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Rugged PC Review Monthly News Archive [ Back to news index]

December 2009

Parvus supplies rugged mission computers for unmanned aircraft
Parvus announced that its DuraCOR 810 mission computers have been integrated into Northrop Grumman's MQ-5B Hunter Unmanned Aircraft System (UAS). More than 40 DuraCOR 810 rugged multi-core mission processor subsystems designed for high reliability applications requiring MIL-STD-810F compliance with extreme temperatures, shock/vibration, and ingress protection have been delivered to sub-contractor Melhcorp and configured to operate as the Payload Interface Unit for the Hunter UAV. [Read Parvus press release] -- Posted Tuesday, December 29, 2009 by chb

More on the new Atoms
Those who followed the progress of Atom into rugged and embedded systems have noticed that it's pretty evenly split between the Atom N270 and the Atom Z510/530/540. The new Atom N450 is clearly the successor of the N270, so we'll probably see it in rugged devices, while the D410/510's path isn't as clear. [See new Atom processor description and commentary] -- Posted Wednesday, December 23, 2009 by chb

Intel announces next-gen Atom processors
Intel announced a next generation of Atom processors that succeed the current 230, 330, N270 and N280 processors (but not the Z-series Atoms, which are a different family). The new chips are the single core N450 geared towards netbook-style devices which we'll likely see in a lot of rugged/mobile systems, and the desktop-oriented single core D410 and dual core D510. All run at 1.66GHz. Whereas older N-series Atoms used a three-chip solution (Atom - ICH7M - GMCH), graphics and memory controller are now part of the new Atoms, resulting in a smaller two-chip solution (Atom - NM10). Graphics seem slightly improved, but there's still no HD hardware acceleration. The primary benefit may be reduced power consumption of the N410 package versus the N270/280 package (7 vs. 12 watts). The D410 and D510 packages seem to have faster graphics and there is no obvious reason why they could not be used in mobile systems as their system power consumption is still only 12 and 15 watts. [See list of all Intel Atom processors and Intel announcement of new Atoms] -- Posted Monday, December 21, 2009 by chb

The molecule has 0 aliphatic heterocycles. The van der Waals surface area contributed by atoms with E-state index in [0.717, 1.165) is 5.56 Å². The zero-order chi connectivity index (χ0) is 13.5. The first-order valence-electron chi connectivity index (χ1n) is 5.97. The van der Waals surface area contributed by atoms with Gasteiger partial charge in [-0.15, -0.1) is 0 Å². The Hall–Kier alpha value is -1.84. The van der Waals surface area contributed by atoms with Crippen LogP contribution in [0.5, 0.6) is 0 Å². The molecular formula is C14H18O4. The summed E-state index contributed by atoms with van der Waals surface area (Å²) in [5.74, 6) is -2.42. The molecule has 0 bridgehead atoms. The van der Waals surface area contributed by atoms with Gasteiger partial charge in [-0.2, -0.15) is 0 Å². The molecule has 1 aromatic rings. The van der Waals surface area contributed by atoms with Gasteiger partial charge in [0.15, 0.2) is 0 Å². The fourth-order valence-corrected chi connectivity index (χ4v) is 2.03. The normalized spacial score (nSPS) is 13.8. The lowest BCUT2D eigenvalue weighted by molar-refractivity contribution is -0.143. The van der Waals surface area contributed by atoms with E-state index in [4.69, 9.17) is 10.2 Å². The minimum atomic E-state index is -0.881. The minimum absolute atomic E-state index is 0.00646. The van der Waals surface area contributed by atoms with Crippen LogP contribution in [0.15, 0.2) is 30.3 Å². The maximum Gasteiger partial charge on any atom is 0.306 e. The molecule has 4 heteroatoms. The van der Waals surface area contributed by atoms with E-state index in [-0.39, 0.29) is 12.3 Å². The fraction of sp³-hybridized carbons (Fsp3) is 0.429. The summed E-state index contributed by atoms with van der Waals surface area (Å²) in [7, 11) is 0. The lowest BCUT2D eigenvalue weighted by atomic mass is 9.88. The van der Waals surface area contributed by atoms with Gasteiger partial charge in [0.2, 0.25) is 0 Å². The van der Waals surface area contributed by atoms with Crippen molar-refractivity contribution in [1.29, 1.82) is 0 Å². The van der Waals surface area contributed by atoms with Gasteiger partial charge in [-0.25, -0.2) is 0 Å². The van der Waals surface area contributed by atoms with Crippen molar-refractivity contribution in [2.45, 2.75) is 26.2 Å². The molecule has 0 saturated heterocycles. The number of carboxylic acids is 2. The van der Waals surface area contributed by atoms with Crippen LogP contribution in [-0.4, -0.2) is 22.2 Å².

Raytheon now developing mission software apps for iPhone/iPod Touch
Raytheon has unveiled the first of a series of mission software apps specifically designed for Apple's iPhone and iPod touch and leveraging Apple's rapidly growing mobile content and technologies, such as a compass, global positioning system, accelerometer, 3G networks, Wi-Fi and a multitouch screen. Raytheon said it has developed a situational awareness application based on military messaging standards that provide multimedia access, audio and textual point of interest, free text messaging, collaborative planning, spot reports and emergency call for fire. -- Posted Thursday, December 17, 2009 by chb

IBM and Fujitsu offer palm vein scan security system
IBM and Fujitsu announced a new security solution that integrates palm vein biometric technology from Fujitsu with IBM's enterprise single sign-on solution that helps bypass the hassles of managing multiple passwords. Palm vein identification is a highly accurate technology that competes well with iris scanning in accuracy. It uses no trace technology and leaves virtually no biometric footprint behind, making it difficult to spoof compared with cheaper fingerprinting devices. [More info on IBM access solutions] -- Posted Thursday, December 17, 2009 by chb

Federal Trade Commission sues Intel